"There is increased grinding and popping in the sagittal region." "Sagittal? But I'm a Cancer!"

Life never fails to be interesting for me on the medical front. Wednesday I met my mom in Calgary; my first cortisone injection was bright and early Thursday morning. So we get to the Holy Cross and find the Advanced Spinal Care Centre, which, incidentally, is in the basement and as such I'm fairly certain qualifies as at least one of the many circles of hell. I'm trying to stay up beat and overly Mary Poppinsish in my outlook, so I bound up to the desk and proudly proclaim "I have an appointment at 9:30! Last name Sawisky, first name Kathleen!" (Unfortunately the five piece band I had hired to announce my arrival turned out to be double booked.)

That was when it all went to hell in a hand basket. The receptionist looks at me, to the desk, to the tower of file folders beside her, flips one open and then turns back to me to say "We've been trying to contact you for three days."

Oh no, oh no, oh no, oh no no no.

"We don't have your requisition form."

No, no, no, no, no. I can't wait six more months. No, no no.

Let's just save me the embarrassment and say that yes, the water works were turned on, mostly due to sheer and utter hysteria. That's what happens when you're booked for an appointment that really has about as much appeal as a tea party with murderous clowns. An appointment that, despite its horrible, general...ickiness, is supposed to help you in the long run. An appointment that you wait six months for. A very painful six months.

So, yes, the water works came, and everything was very embarrassing and eventually they decided that hey, I'm still booked, so we'll just get it over with while we get your GP to resend the form. Don't ask me how they managed to book me in the first place without my requisition, I have no idea. Apparently being part of the circles of hell causes important papers to randomly flare up and dissolve while tiny naked demons spring out of dark corners and torment the staff with pitchforks.

I was pretty pleased to see that I was going to be able to watch the procedure on the screen (while ignoring the fact that I was under an x-ray beam for at least six minutes, radiating my ovaries and halving my chances of children by another 13%.) The best moment happened when they first positioned the camera over my lower back and noticed that there wasn't a spine there as there normally is.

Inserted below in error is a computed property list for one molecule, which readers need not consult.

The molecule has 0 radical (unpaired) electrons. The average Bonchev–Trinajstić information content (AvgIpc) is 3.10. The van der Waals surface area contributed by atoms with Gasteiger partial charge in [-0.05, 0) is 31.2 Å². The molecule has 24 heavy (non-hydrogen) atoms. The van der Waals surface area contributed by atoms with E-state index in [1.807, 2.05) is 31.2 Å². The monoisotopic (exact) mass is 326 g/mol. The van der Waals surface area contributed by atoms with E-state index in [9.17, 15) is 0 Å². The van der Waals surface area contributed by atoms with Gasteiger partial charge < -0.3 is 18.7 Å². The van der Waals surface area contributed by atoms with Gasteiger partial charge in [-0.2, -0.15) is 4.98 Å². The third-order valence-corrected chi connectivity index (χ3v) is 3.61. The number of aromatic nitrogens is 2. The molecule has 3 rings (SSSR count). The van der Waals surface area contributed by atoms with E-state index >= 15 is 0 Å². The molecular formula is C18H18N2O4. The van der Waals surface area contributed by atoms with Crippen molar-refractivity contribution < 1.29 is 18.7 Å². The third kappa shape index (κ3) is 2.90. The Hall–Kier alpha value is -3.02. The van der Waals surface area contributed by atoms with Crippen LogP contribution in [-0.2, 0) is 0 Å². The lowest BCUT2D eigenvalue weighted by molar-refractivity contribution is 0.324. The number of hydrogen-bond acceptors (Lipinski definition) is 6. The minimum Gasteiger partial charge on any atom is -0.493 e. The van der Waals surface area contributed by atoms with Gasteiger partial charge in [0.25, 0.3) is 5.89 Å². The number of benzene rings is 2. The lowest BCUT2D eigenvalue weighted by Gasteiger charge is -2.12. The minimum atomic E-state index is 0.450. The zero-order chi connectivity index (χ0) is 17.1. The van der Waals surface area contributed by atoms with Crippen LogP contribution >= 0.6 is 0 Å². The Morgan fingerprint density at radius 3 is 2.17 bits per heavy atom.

"Um, your spine is-"
"Yeah, I know. Trying a couple inches to the left."
"Oh hey! There is is. So you have scoliosis huh?"
"And you have a degree in this?"
"What?"
"What? Nothing! Yes! Severe scoliosis! Dandy! Let's do this."

For the most part it wasn't too bad. They froze me good and solid. Unfortunately the area they had to go through was by brick-like muscle area in my left lumbar region, so despite there being no pain there was, and still is, an intensely uncomfortable feeling that went along with them trying to maneuver the tube/needle/piece of spaghetti near the facet joint.

All in all fairly painless, or, at least it didn't make it worse. I'm fairly certain already that there won't be any improvement from this injection, and here's why...

Yesterday I had an appointment with my surgeon (who once again brought me to the edges of hysterical laughter because, seriously, he's awesome.) I had the obligatory x-ray done and after only a couple minutes wait he ambled into the room and looked at the computer screen. The good news, we established, is that the curve has not visibly progressed (which means it hangs on that 49 degree cusp like some sort of small child with sticky fingers!) The bad news, and here's where the injections come into play, is that the arthritis that was developing has become incredibly worse. Right to the point where my x-ray from six months ago looks normal. NORMAL. You could hardly make out a vertebrae under all the white, gunky, arthritic, nastiness that was going on at L3-4. And which was the vertebrae that they injected the day before? L4-5 of course. He made it very clear that I'm to demand they inject 3-4 next week.

I have to say, the arthritis news was very disheartening. Mostly because I'm 21 and, as I said before, it's an old persons disease. Okay, no, it's not, obviously, but sarcasm is all I have left now. On the plus side, I was educated on proper medical terminology. We discussed my right thorocohumpty and he explained that really, that was one of the bigger issues people had. My response? That it's pretty nasty.

"No, no." He says, "The proper term is 'prominent'. It's 'prominent', not nasty."
To which I reply. "Ah, prominent. And here I was using all these four letter swears."
Who'd have thunk? We were wrong, gang! Our backs aren't screwed up, they're simply prominent!

Being a doctor, he couldn't help but ask me if I noticed any difference between the two x-rays from that day and six months ago. As we had already established that there was arthritis there, the only thing I could point out was that one x-ray was larger than the other. Cue three solid minutes of him fiddling with the computer until they were equal sizes (they never really were.)

I'm pretty happy that, despite the fact that my back is oozing arthritis (That's right, I said oozing) my Doc at least as the common decency to have a sense of humor and indulge mine because, really, what else can a person do at this point? Crying won't help, but it will get you appointments!

Later, gang!
Kathleen

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